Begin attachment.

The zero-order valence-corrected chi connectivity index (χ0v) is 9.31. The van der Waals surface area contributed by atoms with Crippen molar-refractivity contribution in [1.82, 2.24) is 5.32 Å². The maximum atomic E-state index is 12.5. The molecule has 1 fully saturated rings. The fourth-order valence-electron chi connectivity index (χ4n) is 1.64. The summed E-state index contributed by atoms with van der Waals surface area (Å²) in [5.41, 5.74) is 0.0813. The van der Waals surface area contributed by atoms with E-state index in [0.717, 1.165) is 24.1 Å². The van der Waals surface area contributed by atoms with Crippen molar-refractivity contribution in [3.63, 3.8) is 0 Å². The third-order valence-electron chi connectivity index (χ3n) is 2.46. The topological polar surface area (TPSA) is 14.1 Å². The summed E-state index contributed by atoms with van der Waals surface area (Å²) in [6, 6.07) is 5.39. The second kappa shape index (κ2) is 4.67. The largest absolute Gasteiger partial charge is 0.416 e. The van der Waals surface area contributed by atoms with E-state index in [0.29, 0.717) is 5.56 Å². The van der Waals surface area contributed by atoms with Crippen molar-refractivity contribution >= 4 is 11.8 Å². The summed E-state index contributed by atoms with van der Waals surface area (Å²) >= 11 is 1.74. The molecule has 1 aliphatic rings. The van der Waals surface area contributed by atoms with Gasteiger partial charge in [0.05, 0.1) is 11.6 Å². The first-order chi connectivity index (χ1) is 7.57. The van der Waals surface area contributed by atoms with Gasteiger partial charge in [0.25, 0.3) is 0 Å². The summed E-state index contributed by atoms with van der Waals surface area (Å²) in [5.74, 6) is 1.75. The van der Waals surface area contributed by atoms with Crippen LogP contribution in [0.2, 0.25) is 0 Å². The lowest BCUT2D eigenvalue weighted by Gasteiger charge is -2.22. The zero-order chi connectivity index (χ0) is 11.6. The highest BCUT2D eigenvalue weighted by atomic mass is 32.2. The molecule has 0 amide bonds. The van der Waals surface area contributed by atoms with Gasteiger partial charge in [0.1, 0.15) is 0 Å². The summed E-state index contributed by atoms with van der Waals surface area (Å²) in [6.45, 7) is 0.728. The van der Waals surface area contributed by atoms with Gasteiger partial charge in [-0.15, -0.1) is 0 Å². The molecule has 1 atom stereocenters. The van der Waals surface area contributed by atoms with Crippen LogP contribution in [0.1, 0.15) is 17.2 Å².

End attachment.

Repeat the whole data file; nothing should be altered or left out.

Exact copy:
The zero-order valence-corrected chi connectivity index (χ0v) is 9.31. The van der Waals surface area contributed by atoms with Crippen molar-refractivity contribution in [1.82, 2.24) is 5.32 Å². The maximum atomic E-state index is 12.5. The molecule has 1 fully saturated rings. The fourth-order valence-electron chi connectivity index (χ4n) is 1.64. The summed E-state index contributed by atoms with van der Waals surface area (Å²) in [5.41, 5.74) is 0.0813. The van der Waals surface area contributed by atoms with E-state index in [0.717, 1.165) is 24.1 Å². The van der Waals surface area contributed by atoms with Crippen molar-refractivity contribution in [3.63, 3.8) is 0 Å². The third-order valence-electron chi connectivity index (χ3n) is 2.46. The topological polar surface area (TPSA) is 14.1 Å². The summed E-state index contributed by atoms with van der Waals surface area (Å²) in [6, 6.07) is 5.39. The second kappa shape index (κ2) is 4.67. The largest absolute Gasteiger partial charge is 0.416 e. The van der Waals surface area contributed by atoms with E-state index in [0.29, 0.717) is 5.56 Å². The van der Waals surface area contributed by atoms with Crippen molar-refractivity contribution >= 4 is 11.8 Å². The summed E-state index contributed by atoms with van der Waals surface area (Å²) >= 11 is 1.74. The molecule has 1 aliphatic rings. The van der Waals surface area contributed by atoms with Gasteiger partial charge in [0.05, 0.1) is 11.6 Å². The first-order chi connectivity index (χ1) is 7.57. The van der Waals surface area contributed by atoms with Gasteiger partial charge in [0.25, 0.3) is 0 Å². The summed E-state index contributed by atoms with van der Waals surface area (Å²) in [5.74, 6) is 1.75. The van der Waals surface area contributed by atoms with Crippen LogP contribution in [0.2, 0.25) is 0 Å². The lowest BCUT2D eigenvalue weighted by Gasteiger charge is -2.22. The zero-order chi connectivity index (χ0) is 11.6. The highest BCUT2D eigenvalue weighted by atomic mass is 32.2. The molecule has 0 amide bonds. The van der Waals surface area contributed by atoms with Gasteiger partial charge in [0.1, 0.15) is 0 Å². The summed E-state index contributed by atoms with van der Waals surface area (Å²) in [6.45, 7) is 0.728. The van der Waals surface area contributed by atoms with Gasteiger partial charge in [-0.15, -0.1) is 0 Å². The molecule has 1 atom stereocenters. The van der Waals surface area contributed by atoms with Crippen LogP contribution in [0.1, 0.15) is 17.2 Å².